11:58 AM  
Anonymous Anonymous said...

When I walk into a church, I'd like to hear and see liturgy, vestments, and ceremony which indicate that the celebrant and congregation are aware that our Lord is objectively present, Body, Blood, Soul and Divinity, in the Blessed Sacrament.

9:45 AM  
Blogger An Anglican Cleric said...

That's a wonderful sentiment, except for the fact that different traditions do this in different ways, and here I am urging Anglicans to do things in the Anglican way, not the Roman nor the Byzantine. Death Breadon can jump in here any time to clarify and expand upon this. In the Anglican Church the centrality of the Holy Table, the Throne of the Heavenly Grace, God's Board, and the reverence shown to it is the manner of honoring the Eucharistic celebration and Sacrifice. The very best way to indicate Christ's presence with and under the species of bread and wine is worthy reception of the Sacrament.


10:46 AM  
Anonymous D Bunker said...

Indeed, AC. Much better to have a Doctor Pusey celebrating in a dignified cassock, supplice, hood and stole than all the dalmatics, tunicles, chasubles and albs bedizened with lace one could find and feel that it was a show or sham and that true reverence to Our Lord was not central to the service. The Anglican way has been one of humble--at most stately, always dignified--reverence. Alas, this seems to have faded from practice. What has happened to "I must decrease, that He may increase"?

4:51 PM  
Blogger An Anglican Cleric said...

Amen, D Bunker.

5:05 PM  
Anonymous Anonymous said...

I guess it is a sentimement, but it is a also Catholic doctrine; one that many low-churchmen dont believe, signifying their unbelief by eschewing ceremonies and vestments that are adopted and worn by Catholics to honor our Lord.

10:31 AM  
Blogger An Anglican Cleric said...

Yes, the Real Presence is a Catholic doctrine, one accepted by the whole Church, always and everywhere, one should not confuse that which is Roman with that which is Catholic. The ceremony of the Eastern Church is not like that of the modern Roman Church, nor was the ceremony of the early English Church like that. Again, the bowing to the altar and the inclination of the head are seen as the equivalents of the modern genuflection. Because one bows instead of bending the knee does not mean that he does not reverence the Sacrament just as strongly. Again, the greatest reverence that can be shown the Sacrament of Christ's Body and Blood is in the worthy reception.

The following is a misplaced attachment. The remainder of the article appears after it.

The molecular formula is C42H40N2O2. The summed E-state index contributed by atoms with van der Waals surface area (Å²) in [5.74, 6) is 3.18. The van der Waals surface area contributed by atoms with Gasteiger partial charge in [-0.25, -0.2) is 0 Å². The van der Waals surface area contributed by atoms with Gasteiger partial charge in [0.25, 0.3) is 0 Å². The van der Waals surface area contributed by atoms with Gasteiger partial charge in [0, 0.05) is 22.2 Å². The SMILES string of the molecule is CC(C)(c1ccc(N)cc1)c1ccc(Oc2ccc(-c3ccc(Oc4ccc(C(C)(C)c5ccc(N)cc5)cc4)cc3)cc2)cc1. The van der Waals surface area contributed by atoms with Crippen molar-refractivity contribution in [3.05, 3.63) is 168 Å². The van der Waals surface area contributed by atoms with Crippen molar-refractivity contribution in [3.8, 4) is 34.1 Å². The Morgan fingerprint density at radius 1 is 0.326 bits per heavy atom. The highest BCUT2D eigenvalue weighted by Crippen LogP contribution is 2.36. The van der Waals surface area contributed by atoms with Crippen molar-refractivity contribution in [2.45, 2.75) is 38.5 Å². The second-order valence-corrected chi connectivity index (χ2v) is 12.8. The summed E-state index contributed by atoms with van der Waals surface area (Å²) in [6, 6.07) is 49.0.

11:50 AM  
Anonymous Anonymous said...

I suppose I am just not as interested in being distinctively "Anglican." The Catholic Church has existed in England since the 2nd century (I think); all of the riches of her ancient, undivided and living Tradition (currently witnessed to by Orthodox, Roman Catholic and Anglo-Catholic churches) ought to considered our own. If something of those riches was set aside (or outright repudiated) by the 16th century reformers in England (and others since), it is the right of every Anglican, being ontologically engrafted into the Catholic Church by means of the valid sacramental ministry, and it is the duty of our Pastors, being Bishops in Apostolic Succession, to regather what has been lost. Whether this is the faith (or ceremonial) of Cranmer, Hooker, et al, is of secondary importance (though not unimportant). I don't mind copying Rome or the East if it so happens that they do something better, or offer something more, or receive the Faith more fully, than has been traditional in "Anglicanism." Now that might be idealistic, but I consider an ideal to be, when necessary, the occasion of a reform, as did so many Catholic saints of the past. I guess Anglo-Catholics and low-churchmen simply have different ideals.